Part 2: The Eggs focuses on caring for hatching eggs and how to incubate them successfully. The chapters in this part introduce the broody hen, how to select an incubator, selecting and caring for eggs for hatching, operating an incubator, determining what went wrong, and how to identify different kinds of hatchlings.
What I like most about this book is the ease of finding information on various topics. I like the organization of the materials. The photographs are stunning and the clarity of both the photographs and the text makes it easy to understand what the author is describing, whether it is how to set up an incubator or how to identify a problem such as a disease condition. I especially liked the section about homemade brooders which talks about using whatever works. There are some interesting suggestions and some very creative ideas for using various tubs or other items to make a safe and useful brooder. Using and re-using whatever is at hand creatively is a long rural and farm tradition. It is refreshing to see advice that includes conserving materials or money or both. The frank discussion on feeders reveals the advantages and disadvantages of the various chick feeder styles.
The chart estimating total feed required to bring various poultry to six weeks of age allows a new poultry raiser to budget feed costs in their first endeavor.
The chapter on hatchling health issues clearly describes a healthy chick versus a chick with signs of illness. From the stance and movement of the chick, to the appearance of the droppings, early assessment may mean the difference between saving your fledgling flock and losing them. This section discusses issues in addition to disease which can affect whether you have a healthy happy brood of chicks or sickly chicks or even lose the group. Some of the things that a new raiser might not know, such as how too much medicated feed can cause death in waterfowl, or why not all anticoccidial medications work against all species of coccidia, are presented in a clear helpful way. In addition to identifying disease, and watching for incorrect use of feeds or medications, this helpful guide talks about how some conditions such as bent toes can be corrected if intervention happens at the right time and is done in the right way.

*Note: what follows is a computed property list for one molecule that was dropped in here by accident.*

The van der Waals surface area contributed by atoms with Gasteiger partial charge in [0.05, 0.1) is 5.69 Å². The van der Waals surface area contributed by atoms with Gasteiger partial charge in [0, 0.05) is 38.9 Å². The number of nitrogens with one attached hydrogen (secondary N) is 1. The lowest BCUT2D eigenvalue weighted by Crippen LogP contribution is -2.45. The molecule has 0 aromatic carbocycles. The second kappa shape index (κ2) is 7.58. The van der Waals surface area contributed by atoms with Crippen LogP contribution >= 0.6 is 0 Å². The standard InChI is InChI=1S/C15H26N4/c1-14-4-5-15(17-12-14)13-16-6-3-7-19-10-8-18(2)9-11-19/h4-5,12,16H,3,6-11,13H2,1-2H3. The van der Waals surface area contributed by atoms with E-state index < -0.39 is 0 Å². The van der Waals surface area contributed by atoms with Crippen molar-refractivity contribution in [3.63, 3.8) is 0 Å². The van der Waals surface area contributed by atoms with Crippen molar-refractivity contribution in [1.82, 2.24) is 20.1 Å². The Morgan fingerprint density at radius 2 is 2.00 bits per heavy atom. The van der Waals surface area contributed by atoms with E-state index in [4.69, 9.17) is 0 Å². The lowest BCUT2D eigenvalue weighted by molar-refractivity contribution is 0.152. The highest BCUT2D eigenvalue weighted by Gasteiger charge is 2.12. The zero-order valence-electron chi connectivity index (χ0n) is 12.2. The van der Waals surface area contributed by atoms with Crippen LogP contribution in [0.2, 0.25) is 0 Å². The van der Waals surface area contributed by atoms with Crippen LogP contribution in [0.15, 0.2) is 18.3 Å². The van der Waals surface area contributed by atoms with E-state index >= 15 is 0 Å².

This is Gail’s most beautiful and informative book yet. I have already had to protect my copy from being ‘borrowed’ before I was done reading it. This is an excellent guide for those wanting to raise their own chick or for teaching youth about raising chicks. I plan to give a copy to the local 4H library since it is such an excellent resource.
As you know from reading the book synopsis, the author was the head speechwriter for Clinton and was with him for almost his entire Presidency. Unfortunately for me that fact seemed to mean that he was not really involved in any policy decision (I assumed that fact going into the book), but also that he did not share any gossip or good insight in how many decisions were made. I do not think there was anything detailed in the book that was not already spelled out in other books or in the papers. The laborious speech writing process Clinton used was interesting and the lack of organization of the early administration was expressed well.
Overall I found the book to be just average, nothing really new. I felt that best parts of the book dealt with the start of Monica issue and the impeachment process and how the speechwriting team just kept plugging away. If you are looking for a light book from a Clinton fan then this book will make you happy. I would suggest that the following books are better: Locked in the Cabinet (by Reich), All Too Human (by Stephenopolis) and Shadow (by Woodward). All of them give far more detail and I thought they were actually better written.